Friday, October 11, 2019

Spider, by Sérgio Motta

[Strange Horizons]
Not Rated No Speculative Element

(Mainstream) A poor child in São Paolo meets an old man with eight eyes who tells amazing stories. (3,768 words; Time: 12m)

"," by (edited by Vanessa Rose Phin), appeared in issue 09/30/19, published on .

Mini-Review (click to view--possible spoilers)

Review: 2019.569 (A Word for Authors)

Pro: It’s a very touching story.

Con: Except for the description of the man having eight eyes, there’s no speculative element in the story at all, and since only Heitor can see those extra eyes (and they play no role in the story at all), it’s easier to interpret them as jewelry or clothing or something mundane.

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3 comments (may contain spoilers):

  1. I think the spider eyes are purely metaphorical but the ending manages to keep the ambiguity as the sixteen eyes can be read as either belonging to Aranha and Heitor, and thus Heitor becoming a spider as well; or to Aranha, Heitor, his mother and his two sisters, no transformation needed.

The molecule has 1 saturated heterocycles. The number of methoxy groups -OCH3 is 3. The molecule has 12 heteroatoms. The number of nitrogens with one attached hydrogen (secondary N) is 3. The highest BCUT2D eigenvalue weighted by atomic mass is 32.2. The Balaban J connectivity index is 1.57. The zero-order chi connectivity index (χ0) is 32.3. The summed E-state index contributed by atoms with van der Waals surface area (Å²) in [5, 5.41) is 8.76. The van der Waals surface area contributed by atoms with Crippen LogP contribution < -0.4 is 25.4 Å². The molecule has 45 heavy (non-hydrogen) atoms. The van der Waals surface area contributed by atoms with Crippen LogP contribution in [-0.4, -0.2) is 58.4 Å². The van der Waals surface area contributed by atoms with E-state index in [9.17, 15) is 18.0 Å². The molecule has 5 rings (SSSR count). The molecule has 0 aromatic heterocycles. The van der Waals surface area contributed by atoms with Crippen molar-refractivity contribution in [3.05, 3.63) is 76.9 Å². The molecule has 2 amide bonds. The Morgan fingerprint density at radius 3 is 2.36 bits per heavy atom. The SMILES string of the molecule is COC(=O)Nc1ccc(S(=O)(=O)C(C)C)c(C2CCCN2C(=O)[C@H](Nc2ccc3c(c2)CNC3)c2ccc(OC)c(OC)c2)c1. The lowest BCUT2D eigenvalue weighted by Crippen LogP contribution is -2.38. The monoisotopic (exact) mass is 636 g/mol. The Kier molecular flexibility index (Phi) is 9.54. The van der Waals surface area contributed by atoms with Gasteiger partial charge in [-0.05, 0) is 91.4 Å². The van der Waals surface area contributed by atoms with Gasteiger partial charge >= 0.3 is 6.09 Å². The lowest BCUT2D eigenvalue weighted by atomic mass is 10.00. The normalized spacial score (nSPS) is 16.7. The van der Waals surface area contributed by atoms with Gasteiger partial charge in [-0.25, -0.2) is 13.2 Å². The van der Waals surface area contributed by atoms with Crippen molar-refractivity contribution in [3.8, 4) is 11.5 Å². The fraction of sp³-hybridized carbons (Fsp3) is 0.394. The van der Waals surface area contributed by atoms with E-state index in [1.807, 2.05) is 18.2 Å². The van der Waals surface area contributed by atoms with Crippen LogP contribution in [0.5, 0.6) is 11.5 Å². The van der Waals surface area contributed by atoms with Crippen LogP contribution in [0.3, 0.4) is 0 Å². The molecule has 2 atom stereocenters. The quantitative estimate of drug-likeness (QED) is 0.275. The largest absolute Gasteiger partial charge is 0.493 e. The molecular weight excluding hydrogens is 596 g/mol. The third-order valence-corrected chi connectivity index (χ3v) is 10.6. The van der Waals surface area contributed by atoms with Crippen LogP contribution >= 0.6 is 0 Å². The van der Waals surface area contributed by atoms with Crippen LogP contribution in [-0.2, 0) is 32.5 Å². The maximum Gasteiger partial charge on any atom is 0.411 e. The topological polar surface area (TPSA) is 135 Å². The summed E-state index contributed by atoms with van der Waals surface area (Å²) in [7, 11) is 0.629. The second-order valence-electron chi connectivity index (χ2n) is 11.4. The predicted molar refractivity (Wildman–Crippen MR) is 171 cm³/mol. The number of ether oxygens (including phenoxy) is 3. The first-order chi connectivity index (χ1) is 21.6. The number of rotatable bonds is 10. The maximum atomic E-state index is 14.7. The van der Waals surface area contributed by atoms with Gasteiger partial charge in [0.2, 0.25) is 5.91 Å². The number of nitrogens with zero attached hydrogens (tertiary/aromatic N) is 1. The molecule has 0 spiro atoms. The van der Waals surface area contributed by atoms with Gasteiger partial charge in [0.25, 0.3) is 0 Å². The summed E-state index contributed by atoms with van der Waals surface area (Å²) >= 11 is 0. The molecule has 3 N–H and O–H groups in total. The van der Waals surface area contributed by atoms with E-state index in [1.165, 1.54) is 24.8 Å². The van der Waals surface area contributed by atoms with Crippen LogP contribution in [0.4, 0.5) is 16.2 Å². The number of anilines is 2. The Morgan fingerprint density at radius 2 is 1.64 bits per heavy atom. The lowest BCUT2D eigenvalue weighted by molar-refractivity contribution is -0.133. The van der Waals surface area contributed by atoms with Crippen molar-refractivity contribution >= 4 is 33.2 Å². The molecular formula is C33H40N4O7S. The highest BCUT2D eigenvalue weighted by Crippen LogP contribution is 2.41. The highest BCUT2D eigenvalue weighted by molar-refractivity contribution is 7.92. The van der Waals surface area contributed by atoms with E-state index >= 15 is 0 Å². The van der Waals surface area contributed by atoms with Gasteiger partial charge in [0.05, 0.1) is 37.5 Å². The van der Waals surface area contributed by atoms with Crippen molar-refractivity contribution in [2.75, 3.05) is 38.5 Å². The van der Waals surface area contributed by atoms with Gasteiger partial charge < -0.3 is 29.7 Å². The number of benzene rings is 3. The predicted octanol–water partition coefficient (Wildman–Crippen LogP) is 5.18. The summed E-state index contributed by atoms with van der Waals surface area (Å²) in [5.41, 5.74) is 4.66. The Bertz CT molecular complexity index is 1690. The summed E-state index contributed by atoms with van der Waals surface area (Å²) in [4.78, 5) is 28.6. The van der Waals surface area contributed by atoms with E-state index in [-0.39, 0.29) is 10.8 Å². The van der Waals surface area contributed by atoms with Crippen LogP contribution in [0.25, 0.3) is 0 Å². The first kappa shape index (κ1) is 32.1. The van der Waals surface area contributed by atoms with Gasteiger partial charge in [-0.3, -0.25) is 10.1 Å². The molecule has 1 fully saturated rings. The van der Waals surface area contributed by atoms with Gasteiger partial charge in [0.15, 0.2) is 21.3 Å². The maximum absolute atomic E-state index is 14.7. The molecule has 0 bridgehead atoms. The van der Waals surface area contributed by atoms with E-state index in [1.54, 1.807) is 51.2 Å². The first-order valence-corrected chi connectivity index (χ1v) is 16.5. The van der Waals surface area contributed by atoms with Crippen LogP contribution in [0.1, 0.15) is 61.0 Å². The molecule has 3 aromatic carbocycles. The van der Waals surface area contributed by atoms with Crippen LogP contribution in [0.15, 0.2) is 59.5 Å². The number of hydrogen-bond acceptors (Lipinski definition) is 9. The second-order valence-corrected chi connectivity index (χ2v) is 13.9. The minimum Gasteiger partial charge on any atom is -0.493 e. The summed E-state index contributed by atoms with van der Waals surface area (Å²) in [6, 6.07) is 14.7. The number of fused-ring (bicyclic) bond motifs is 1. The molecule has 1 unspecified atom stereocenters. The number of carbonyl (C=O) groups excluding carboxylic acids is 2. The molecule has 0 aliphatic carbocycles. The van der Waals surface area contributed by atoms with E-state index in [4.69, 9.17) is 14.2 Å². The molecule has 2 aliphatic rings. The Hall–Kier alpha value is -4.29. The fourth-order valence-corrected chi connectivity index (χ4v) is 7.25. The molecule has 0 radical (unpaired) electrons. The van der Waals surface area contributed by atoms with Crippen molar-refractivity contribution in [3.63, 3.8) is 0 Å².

2. One more thing, from Wikipedia:


    Anansi (/əˈnɑːnsi/ ə-NAHN-see) is an Akan folktale character. He often takes the shape of a spider and is considered to be the god of all knowledge of stories. Taking the role of trickster, he is also one of the most important characters of West African, African American and Caribbean folklore.

    Anansi tales are some of the best-known amongst the people of Ghana, the place of their origin, as Anansi's name comes from the word in the Akan language for "spider".[1] They later spread to West Indies, Suriname, Sierra Leone (where they were introduced by Jamaican Maroons) and the Netherlands Antilles; also Curaçao, Aruba, and Bonaire.


    Abena is from Ghana and calls the man Ananse, a variation of Anansi. Aranha is, of course, spider in Portuguese. So while the supernatural doesn't really play much of a role in the story it seams clearly based on a supernatural character.

  3. This isn't like the Anansi stories I've read, though. Among other things, Anansi usually has a bigger role and ends up doing something at least mildly supernatural.

    In the context of the story, I think you could almost interpret the eyes as being tattoos. Not that I think they're really meant to be tattoos; just that they have so little influence on the story.

    I think this really is a mainstream story that makes clever allusions to the Anansi stories, but it's not genre because it doesn't have any actual speculative content.